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Summary of In re: Jeff H. Verhoef

7/20/2018

In re: Jeff H. Verhoef, Case No. 2017-1976 (Fed. Cir. May 3, 2018)

In IN RE: JEFF H. VERHOEF, Case No. 2017-1976 (Fed. Cir. May 3, 2018), the Federal Circuit provided analysis on whether the invention at issue was a sole invention or a joint invention.

In this case, VerHoef’s dog Reilly developed difficulty walking after undergoing surgery. Reilly would drag his hind paw and put weight on his paw’s knuckles, called knuckling. Consequently, VerHoef met with a veterinarian, Dr. Alycia Lamb, to begin rehabilitative therapy for Reilly, but initial results using an underwater treadmill were disappointing and appeared to exacerbate the knuckling problem. Dr. Lamb then suggested trying a commercially available harness that would provide support to the hind leg, but the harness similarly did not fix the knuckling problem. VerHoef constructed a homemade harness modeled on the commercial one, but this yielded similar results. VerHoef then recognized that the harness would work better if connected to the dog’s toes. VerHoef mentioned the same during a therapy session and Dr. Lamb suggested that a strap configured in a figure ‘8’ that fits around the toes and wrapped around the lower part of the leg, above the paw, might be something to consider. VerHoef then implemented Lamb’s figure eight idea, and, after further adjustments, had a working device that reduced the knuckling problem.

VerHoef contacted a patent attorney who then filed a patent application directed to the homemade dog harness listing both VerHoef and Lamb as joint inventors. Relations between VerHoef and Lamb soured thereafter. VerHoef’s patent attorney abandoned VerHoef’s and Lamb’s joint application and filed a substantially identical application, listing VerHoef as the sole inventor. That same day Lamb also filed a substantially identical application listing herself as sole inventor. Each application recites the same independent claim.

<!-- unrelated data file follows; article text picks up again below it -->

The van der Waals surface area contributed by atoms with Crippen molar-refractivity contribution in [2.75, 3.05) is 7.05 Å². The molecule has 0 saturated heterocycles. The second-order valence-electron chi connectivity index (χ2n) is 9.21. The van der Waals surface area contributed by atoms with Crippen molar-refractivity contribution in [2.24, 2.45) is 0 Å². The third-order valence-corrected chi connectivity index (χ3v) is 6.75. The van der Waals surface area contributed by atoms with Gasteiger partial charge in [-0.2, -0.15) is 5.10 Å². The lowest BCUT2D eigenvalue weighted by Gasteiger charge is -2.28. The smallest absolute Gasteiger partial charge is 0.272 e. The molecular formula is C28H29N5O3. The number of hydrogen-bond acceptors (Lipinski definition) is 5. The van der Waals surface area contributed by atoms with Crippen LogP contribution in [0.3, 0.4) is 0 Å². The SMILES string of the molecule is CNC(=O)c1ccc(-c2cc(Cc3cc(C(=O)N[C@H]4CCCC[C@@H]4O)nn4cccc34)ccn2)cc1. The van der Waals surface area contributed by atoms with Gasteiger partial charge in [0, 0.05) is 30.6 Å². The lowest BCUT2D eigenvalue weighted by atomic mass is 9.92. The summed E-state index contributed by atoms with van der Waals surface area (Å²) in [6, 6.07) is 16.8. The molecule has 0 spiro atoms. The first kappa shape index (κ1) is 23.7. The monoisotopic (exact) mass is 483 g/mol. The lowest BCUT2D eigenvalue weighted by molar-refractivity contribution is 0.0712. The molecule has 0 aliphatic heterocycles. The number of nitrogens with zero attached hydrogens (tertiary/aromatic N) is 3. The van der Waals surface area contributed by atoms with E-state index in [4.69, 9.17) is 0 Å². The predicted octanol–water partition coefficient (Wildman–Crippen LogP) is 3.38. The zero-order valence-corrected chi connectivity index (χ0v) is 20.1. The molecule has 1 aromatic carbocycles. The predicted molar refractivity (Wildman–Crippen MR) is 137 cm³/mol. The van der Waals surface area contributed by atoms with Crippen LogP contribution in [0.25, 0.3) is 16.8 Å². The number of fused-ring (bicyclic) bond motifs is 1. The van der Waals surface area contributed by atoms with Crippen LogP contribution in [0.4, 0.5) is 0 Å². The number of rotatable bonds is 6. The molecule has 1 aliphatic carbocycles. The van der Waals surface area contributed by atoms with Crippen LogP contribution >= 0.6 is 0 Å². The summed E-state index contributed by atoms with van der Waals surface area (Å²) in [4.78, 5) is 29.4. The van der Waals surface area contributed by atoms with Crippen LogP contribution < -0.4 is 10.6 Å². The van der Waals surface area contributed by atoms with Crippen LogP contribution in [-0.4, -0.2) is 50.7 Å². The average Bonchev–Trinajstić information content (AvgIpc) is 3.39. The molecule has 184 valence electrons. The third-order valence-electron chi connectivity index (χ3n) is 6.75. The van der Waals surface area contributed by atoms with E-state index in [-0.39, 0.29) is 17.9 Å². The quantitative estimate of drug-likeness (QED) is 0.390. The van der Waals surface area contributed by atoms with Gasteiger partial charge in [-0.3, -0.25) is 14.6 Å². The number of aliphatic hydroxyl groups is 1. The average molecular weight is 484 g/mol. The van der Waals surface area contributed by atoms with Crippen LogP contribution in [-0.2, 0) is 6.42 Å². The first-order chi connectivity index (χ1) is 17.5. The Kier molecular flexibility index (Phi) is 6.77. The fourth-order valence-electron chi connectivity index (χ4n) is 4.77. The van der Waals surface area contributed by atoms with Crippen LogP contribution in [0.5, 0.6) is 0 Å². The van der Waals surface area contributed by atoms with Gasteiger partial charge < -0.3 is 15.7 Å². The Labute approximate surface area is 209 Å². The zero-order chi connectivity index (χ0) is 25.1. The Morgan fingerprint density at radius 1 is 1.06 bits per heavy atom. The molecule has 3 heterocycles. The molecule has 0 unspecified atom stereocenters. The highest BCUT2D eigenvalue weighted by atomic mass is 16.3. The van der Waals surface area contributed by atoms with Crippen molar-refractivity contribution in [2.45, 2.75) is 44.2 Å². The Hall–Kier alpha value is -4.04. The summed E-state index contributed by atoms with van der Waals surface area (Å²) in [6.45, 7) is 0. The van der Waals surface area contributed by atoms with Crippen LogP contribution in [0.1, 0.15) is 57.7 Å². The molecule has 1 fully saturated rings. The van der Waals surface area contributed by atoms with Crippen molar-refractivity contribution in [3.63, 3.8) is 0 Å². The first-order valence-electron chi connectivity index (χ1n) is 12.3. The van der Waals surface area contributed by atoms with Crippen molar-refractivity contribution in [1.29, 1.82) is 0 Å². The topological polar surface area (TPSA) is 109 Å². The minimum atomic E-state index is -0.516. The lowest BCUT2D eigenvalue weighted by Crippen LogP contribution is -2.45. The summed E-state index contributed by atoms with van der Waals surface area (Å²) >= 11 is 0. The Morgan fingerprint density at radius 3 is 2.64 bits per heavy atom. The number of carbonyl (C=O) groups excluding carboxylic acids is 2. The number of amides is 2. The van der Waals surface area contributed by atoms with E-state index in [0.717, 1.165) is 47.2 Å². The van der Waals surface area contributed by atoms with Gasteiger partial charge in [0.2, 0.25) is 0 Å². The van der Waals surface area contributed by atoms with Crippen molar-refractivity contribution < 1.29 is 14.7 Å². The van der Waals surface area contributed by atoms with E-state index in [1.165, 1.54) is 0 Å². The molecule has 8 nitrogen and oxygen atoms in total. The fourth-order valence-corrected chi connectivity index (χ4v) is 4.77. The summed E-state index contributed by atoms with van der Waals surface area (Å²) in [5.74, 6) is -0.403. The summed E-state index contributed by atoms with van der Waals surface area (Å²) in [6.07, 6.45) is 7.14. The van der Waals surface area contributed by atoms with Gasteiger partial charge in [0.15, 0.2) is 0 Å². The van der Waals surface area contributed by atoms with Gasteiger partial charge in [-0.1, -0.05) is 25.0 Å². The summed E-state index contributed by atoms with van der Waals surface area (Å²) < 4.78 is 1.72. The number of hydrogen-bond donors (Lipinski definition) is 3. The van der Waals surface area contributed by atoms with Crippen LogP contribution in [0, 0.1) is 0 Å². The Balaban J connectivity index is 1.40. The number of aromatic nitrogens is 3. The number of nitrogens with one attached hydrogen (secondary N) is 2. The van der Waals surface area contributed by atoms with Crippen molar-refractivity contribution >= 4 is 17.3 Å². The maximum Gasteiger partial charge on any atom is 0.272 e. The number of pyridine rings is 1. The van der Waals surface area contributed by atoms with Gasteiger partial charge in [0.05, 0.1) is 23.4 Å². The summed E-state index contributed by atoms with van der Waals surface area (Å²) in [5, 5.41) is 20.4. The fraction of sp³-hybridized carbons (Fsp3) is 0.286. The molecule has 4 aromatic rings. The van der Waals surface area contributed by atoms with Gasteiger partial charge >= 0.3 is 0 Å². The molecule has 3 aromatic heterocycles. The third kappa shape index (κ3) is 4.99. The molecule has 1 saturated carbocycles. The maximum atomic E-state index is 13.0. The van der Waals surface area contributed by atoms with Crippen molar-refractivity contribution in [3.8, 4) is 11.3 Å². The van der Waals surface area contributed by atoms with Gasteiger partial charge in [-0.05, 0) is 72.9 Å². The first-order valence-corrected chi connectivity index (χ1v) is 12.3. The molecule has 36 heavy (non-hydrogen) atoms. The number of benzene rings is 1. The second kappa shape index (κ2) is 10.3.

The examiner issued a final rejection under § 102(f). The rejection stated that VerHoef “did not invent the claimed subject matter.” VerHoef then appealed to the Board. The Board held that the paw loop configured in a figure eight was an essential element of the claimed invention, and conception was not complete until Dr. Lamb suggested the figure eight loop. Accordingly, the Board concluded that Dr. Lamb was a joint inventor of the claimed invention.

The issue on appeal was whether the invention at issue was a sole invention or a joint invention.

The Federal Circuit indicated that when an invention is made jointly, the joint inventors need not contribute equally to its conception. In addition, the Federal Circuit explained that a joint inventor must: (1) contribute in some significant manner to the conception or reduction to practice of the invention, (2) make a contribution to the claimed invention that is not insignificant in quality, when that contribution is measured against the dimension of the full invention, and (3) do more than merely explain to the real inventors well-known concepts and/or the current state of the art.

The Federal Circuit found that under this framework Dr. Lamb is a joint inventor because she contributed the idea of the figure eight loop, and the figure eight loop is an essential feature of the claimed invention. Therefore, the Federal Circuit affirmed the decision of the Board.